FIG. 5 illustrates a heavy duty housing base and connector assembly 110, in which the connector assembly is integral with the housing base. Coaxial connector 46 is mounted on wall 112 of base 110. Conductor rod 60 extends through sleeve 44 b, which is formed integrally with and projects downwardly from base 110. A portion 66 a of insulating material is poured and cured in situ surrounding rod 60 within sleeve 44 b, and a second portion 66 d is fastened in assembly by means of a lock ring 114. In each of the embodiments of FIGS. 2, 4 and 5, the characteristic impedance of coaxial connector 46 is maintained through the connector assembly. Thus, for example, if coaxial connector 46 has a fifty ohm characteristic impedance, center rod 60 and sleeve 44 are dimensioned with respect to each other, and insulating material 66 is selected, to maintain this fifty ohm characteristic impedance throughout the length of the connector assembly.
FIG. 6 illustrates a modified connector assembly 116 that is basically similar to connector assembly 36 of FIGS. 1-2, except that the connector sleeve 44 c is extended at 44 d from the lower end of the connector assembly so as to surround probe rod 42 as the latter extends through wall 40 of vessel 24. This embodiment is particularly useful when a reducer 118 must be employed between gland 38 on wall 40 and externally threaded portion 47 of sleeve 44 c. Wall 40 must act as a launch plate for the coaxial antenna formed by probe rod 42. In this connection, extension 44 d of the grounded connector sleeve prevents direct coupling between probe rod 42 and vessel wall 40, effectively improving direction of radiated energy into the interior of the vessel.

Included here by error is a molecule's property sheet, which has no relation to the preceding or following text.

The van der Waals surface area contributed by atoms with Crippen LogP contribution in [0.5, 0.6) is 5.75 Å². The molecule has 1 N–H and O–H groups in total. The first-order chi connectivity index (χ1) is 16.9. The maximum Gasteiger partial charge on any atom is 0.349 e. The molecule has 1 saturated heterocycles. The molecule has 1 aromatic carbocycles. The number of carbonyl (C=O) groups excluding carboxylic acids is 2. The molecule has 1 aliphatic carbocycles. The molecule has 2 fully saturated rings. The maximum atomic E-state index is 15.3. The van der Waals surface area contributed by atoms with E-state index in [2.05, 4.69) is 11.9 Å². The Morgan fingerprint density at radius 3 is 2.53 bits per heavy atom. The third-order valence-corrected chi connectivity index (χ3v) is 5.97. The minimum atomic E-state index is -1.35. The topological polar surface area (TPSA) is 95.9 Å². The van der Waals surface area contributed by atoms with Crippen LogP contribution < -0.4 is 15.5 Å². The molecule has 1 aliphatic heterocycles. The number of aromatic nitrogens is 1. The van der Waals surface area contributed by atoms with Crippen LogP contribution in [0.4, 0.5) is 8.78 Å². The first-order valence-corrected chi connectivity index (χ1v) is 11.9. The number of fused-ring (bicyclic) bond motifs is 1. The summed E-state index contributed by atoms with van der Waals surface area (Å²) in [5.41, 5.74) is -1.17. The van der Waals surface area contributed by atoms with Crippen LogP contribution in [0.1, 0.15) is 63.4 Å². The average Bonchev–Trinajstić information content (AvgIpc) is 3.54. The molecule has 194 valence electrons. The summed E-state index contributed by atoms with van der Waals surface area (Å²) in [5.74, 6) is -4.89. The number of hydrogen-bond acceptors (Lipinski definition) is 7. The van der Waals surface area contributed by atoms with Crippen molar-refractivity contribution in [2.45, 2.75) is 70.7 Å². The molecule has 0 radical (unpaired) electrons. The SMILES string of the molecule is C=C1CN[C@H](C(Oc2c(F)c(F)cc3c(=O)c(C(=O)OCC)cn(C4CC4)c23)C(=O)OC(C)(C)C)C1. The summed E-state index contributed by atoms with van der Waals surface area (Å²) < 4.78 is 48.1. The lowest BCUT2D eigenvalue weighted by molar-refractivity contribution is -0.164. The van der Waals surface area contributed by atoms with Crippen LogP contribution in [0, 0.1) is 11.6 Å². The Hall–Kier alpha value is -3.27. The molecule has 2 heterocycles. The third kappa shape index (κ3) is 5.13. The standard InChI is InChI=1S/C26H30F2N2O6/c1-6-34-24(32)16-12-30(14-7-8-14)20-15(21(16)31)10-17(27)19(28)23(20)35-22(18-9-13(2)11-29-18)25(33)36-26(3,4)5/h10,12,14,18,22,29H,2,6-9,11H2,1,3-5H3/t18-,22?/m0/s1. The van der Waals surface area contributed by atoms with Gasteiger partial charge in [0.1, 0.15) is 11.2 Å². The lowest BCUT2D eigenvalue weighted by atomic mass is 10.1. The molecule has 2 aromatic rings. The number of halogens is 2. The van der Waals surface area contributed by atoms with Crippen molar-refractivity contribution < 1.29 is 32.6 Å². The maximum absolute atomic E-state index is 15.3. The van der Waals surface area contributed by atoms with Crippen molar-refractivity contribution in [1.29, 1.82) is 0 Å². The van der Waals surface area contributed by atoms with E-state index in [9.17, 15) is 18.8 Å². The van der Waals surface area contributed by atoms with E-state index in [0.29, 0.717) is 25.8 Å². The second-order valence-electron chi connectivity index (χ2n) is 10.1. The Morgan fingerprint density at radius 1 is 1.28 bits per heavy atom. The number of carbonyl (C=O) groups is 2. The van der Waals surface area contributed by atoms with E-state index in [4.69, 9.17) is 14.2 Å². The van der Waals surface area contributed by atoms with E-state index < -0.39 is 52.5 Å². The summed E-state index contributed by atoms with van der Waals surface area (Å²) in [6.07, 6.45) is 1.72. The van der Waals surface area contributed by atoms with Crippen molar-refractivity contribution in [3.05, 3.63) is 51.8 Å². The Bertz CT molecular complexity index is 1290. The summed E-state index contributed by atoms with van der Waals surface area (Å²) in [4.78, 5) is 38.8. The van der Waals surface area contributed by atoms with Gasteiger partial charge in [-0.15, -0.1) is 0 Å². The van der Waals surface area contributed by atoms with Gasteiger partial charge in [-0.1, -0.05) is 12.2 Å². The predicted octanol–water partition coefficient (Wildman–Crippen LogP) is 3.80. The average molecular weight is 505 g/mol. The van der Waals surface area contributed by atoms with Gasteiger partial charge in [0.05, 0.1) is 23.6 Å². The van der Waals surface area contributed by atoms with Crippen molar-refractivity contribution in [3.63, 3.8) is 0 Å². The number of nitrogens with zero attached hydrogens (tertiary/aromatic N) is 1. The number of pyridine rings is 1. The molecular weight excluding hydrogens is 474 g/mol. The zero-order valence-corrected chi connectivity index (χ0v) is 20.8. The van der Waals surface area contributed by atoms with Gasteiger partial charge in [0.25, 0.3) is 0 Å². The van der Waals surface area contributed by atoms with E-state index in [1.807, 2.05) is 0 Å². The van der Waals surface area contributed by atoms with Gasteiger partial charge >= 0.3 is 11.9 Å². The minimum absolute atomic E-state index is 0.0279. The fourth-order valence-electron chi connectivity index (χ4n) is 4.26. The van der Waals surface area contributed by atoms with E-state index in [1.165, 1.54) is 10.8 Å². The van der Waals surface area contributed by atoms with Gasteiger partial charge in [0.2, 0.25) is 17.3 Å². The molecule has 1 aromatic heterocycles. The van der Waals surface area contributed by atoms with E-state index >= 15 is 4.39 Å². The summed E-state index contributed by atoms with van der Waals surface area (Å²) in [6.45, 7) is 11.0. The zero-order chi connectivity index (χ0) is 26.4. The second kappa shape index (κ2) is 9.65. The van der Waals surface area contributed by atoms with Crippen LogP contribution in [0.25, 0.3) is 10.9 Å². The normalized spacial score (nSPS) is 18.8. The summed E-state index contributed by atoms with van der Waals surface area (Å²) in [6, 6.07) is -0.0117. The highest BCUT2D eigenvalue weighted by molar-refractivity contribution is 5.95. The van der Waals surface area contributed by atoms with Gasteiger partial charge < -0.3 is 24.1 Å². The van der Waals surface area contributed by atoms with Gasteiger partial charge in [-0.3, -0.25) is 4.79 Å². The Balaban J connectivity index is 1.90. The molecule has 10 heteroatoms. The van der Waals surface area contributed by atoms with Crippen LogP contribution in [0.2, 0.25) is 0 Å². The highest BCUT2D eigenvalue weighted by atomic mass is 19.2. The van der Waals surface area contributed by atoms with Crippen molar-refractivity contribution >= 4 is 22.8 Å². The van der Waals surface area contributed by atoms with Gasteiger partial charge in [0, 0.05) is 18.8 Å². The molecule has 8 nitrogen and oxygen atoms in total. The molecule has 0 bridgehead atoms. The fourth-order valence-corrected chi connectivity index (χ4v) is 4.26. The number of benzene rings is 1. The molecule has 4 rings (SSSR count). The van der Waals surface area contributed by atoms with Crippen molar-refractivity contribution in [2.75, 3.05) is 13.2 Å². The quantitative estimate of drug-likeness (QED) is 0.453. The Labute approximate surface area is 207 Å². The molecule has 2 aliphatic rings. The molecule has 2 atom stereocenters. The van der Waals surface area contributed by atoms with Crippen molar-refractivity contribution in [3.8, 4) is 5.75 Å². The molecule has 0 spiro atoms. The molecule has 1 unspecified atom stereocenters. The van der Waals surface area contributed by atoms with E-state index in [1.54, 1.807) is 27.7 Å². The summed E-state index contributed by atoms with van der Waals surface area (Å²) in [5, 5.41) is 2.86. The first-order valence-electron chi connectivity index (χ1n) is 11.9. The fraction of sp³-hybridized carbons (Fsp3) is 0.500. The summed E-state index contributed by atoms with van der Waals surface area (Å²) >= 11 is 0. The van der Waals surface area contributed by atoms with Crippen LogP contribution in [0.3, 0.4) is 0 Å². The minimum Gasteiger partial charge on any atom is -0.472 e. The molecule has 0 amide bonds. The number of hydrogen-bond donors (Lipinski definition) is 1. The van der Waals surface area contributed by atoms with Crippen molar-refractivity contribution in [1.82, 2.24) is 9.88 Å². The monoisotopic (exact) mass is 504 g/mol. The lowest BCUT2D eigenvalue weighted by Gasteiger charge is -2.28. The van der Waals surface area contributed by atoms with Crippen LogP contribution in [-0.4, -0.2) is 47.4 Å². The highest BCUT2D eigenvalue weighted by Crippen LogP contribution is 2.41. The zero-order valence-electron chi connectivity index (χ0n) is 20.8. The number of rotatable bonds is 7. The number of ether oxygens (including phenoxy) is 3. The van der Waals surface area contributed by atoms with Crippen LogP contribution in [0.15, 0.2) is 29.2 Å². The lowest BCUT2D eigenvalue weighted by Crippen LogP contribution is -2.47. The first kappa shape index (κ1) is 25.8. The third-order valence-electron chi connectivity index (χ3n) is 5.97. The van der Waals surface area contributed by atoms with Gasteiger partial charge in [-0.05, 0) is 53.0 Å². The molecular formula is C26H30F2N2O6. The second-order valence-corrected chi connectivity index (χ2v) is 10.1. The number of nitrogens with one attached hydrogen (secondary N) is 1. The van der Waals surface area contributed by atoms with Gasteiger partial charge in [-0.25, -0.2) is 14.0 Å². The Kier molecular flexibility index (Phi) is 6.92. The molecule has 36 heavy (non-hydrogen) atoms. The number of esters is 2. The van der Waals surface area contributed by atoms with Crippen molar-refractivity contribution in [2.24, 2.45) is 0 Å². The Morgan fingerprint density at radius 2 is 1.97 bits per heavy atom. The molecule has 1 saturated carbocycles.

FIG. 7 illustrates an arrangement 120 for mounting housing 26 on a standpipe 122 extending upwardly from vessel wall 40. In order to maintain the desired characteristic impedance (e.g., fifty ohms) between the probe rod and the surrounding material of standpipe 122, the upper portion 42 a of the probe rod is of enlarged diameter spaced from the surrounding standpipe 122 by a distance so as to maintain the desired characteristic impedance between the probe rod and the grounded standpipe. The diameter of the probe rod then decreases at 42 b to the desired diameter for contact with the material.
FIGS. 8-9 illustrate a system 130 for point-level detection of the level of material 22 within vessel 24. System 130 includes a housing 26 having a connector assembly 36 for mounting the same to the sidewall 132 of vessel 24. A shortened probe rod 134 extends from connector assembly 36 so that material 22 will contact at least the end or tip of rod 134 at a preselected position or level of the material within vessel 24. For point-level applications, enclosure 26 and probe rod 134 are typically horizontally mounted on the vessel sidewall 132, although mounting on top wall 40 (FIG. 3) can be employed, particularly for high-level applications. Electronics 32 a for point-level system 130 is illustrated in FIG. 9. Electronics 32 a are essentially the same as electronics 32 in FIG. 3 hereinabove discussed in detail, except for elimination of circuitry and components associated with calibration and display of continuous level indication. Thus, electronics 32 a provides an output 136 when the level of material reaches probe rod 134, and a second output 138 indicative of an alarm condition.